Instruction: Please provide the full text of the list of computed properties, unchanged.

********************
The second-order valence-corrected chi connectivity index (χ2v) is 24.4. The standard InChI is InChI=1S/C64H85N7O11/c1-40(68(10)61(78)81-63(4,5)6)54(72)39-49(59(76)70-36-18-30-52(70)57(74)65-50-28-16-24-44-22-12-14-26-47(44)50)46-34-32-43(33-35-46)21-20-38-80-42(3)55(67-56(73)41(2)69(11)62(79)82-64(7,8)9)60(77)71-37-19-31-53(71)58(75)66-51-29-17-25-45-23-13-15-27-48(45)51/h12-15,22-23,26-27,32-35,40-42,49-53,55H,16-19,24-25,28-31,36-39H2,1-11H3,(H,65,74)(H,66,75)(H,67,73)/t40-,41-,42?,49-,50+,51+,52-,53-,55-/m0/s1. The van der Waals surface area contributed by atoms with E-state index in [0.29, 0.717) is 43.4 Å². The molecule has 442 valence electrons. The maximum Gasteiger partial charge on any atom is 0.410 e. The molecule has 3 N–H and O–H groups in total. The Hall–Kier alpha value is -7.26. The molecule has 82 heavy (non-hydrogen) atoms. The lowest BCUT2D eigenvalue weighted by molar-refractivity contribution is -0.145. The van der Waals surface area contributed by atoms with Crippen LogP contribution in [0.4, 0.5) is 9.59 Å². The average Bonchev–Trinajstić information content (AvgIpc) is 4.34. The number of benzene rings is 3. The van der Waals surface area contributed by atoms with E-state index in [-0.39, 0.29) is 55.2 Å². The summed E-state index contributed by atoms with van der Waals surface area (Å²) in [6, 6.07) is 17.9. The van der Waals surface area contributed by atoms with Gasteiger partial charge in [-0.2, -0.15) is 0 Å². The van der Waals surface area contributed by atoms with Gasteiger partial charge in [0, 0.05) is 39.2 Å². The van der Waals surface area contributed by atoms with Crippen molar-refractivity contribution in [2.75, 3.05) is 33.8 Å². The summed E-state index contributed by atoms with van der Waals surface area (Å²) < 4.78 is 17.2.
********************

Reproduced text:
The second-order valence-corrected chi connectivity index (χ2v) is 24.4. The standard InChI is InChI=1S/C64H85N7O11/c1-40(68(10)61(78)81-63(4,5)6)54(72)39-49(59(76)70-36-18-30-52(70)57(74)65-50-28-16-24-44-22-12-14-26-47(44)50)46-34-32-43(33-35-46)21-20-38-80-42(3)55(67-56(73)41(2)69(11)62(79)82-64(7,8)9)60(77)71-37-19-31-53(71)58(75)66-51-29-17-25-45-23-13-15-27-48(45)51/h12-15,22-23,26-27,32-35,40-42,49-53,55H,16-19,24-25,28-31,36-39H2,1-11H3,(H,65,74)(H,66,75)(H,67,73)/t40-,41-,42?,49-,50+,51+,52-,53-,55-/m0/s1. The van der Waals surface area contributed by atoms with E-state index in [0.29, 0.717) is 43.4 Å². The molecule has 442 valence electrons. The maximum Gasteiger partial charge on any atom is 0.410 e. The molecule has 3 N–H and O–H groups in total. The Hall–Kier alpha value is -7.26. The molecule has 82 heavy (non-hydrogen) atoms. The lowest BCUT2D eigenvalue weighted by molar-refractivity contribution is -0.145. The van der Waals surface area contributed by atoms with Crippen LogP contribution in [0.4, 0.5) is 9.59 Å². The average Bonchev–Trinajstić information content (AvgIpc) is 4.34. The number of benzene rings is 3. The van der Waals surface area contributed by atoms with E-state index in [-0.39, 0.29) is 55.2 Å². The summed E-state index contributed by atoms with van der Waals surface area (Å²) in [6, 6.07) is 17.9. The van der Waals surface area contributed by atoms with Gasteiger partial charge in [-0.2, -0.15) is 0 Å². The van der Waals surface area contributed by atoms with Gasteiger partial charge in [0, 0.05) is 39.2 Å². The van der Waals surface area contributed by atoms with Crippen molar-refractivity contribution in [2.75, 3.05) is 33.8 Å². The summed E-state index contributed by atoms with van der Waals surface area (Å²) < 4.78 is 17.2.